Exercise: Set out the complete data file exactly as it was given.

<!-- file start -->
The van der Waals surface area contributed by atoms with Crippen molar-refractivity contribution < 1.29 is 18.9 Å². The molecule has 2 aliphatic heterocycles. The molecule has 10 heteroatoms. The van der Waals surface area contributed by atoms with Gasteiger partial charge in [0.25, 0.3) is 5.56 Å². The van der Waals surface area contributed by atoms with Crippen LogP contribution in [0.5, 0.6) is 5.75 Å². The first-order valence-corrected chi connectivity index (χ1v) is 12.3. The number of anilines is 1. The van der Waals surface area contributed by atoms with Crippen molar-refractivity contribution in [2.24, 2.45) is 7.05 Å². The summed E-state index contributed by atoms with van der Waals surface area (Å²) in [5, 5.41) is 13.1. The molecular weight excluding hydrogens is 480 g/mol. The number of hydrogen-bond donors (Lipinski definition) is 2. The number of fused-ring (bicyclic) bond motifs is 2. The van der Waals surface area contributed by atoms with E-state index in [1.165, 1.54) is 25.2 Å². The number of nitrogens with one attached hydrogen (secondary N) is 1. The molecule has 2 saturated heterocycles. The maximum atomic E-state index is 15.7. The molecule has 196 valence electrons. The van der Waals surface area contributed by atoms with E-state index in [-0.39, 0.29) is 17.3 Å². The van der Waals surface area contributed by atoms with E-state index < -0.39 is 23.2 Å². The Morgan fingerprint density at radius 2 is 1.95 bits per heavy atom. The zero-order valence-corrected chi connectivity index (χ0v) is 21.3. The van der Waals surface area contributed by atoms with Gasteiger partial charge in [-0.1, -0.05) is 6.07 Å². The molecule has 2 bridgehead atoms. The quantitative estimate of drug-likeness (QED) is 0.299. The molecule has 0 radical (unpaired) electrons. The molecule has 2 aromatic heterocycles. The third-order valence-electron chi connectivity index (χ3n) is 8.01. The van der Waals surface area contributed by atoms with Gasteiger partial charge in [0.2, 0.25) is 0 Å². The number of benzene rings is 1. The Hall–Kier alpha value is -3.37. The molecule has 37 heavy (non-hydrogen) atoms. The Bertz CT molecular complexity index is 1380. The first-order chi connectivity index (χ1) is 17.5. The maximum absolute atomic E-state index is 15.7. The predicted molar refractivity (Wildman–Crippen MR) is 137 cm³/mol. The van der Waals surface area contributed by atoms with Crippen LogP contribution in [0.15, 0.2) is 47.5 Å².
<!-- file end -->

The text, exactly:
The van der Waals surface area contributed by atoms with Crippen molar-refractivity contribution < 1.29 is 18.9 Å². The molecule has 2 aliphatic heterocycles. The molecule has 10 heteroatoms. The van der Waals surface area contributed by atoms with Gasteiger partial charge in [0.25, 0.3) is 5.56 Å². The van der Waals surface area contributed by atoms with Crippen LogP contribution in [0.5, 0.6) is 5.75 Å². The first-order valence-corrected chi connectivity index (χ1v) is 12.3. The number of anilines is 1. The van der Waals surface area contributed by atoms with Crippen molar-refractivity contribution in [2.24, 2.45) is 7.05 Å². The summed E-state index contributed by atoms with van der Waals surface area (Å²) in [5, 5.41) is 13.1. The molecular weight excluding hydrogens is 480 g/mol. The number of hydrogen-bond donors (Lipinski definition) is 2. The number of fused-ring (bicyclic) bond motifs is 2. The van der Waals surface area contributed by atoms with E-state index in [1.165, 1.54) is 25.2 Å². The number of nitrogens with one attached hydrogen (secondary N) is 1. The molecule has 2 saturated heterocycles. The maximum atomic E-state index is 15.7. The molecule has 196 valence electrons. The van der Waals surface area contributed by atoms with E-state index in [-0.39, 0.29) is 17.3 Å². The van der Waals surface area contributed by atoms with E-state index < -0.39 is 23.2 Å². The Morgan fingerprint density at radius 2 is 1.95 bits per heavy atom. The zero-order valence-corrected chi connectivity index (χ0v) is 21.3. The van der Waals surface area contributed by atoms with Gasteiger partial charge in [-0.1, -0.05) is 6.07 Å². The molecule has 2 bridgehead atoms. The quantitative estimate of drug-likeness (QED) is 0.299. The molecule has 0 radical (unpaired) electrons. The molecule has 2 aromatic heterocycles. The third-order valence-electron chi connectivity index (χ3n) is 8.01. The van der Waals surface area contributed by atoms with Gasteiger partial charge in [0.2, 0.25) is 0 Å². The number of benzene rings is 1. The Hall–Kier alpha value is -3.37. The molecule has 37 heavy (non-hydrogen) atoms. The Bertz CT molecular complexity index is 1380. The first-order chi connectivity index (χ1) is 17.5. The maximum absolute atomic E-state index is 15.7. The predicted molar refractivity (Wildman–Crippen MR) is 137 cm³/mol. The van der Waals surface area contributed by atoms with Crippen LogP contribution in [0.15, 0.2) is 47.5 Å².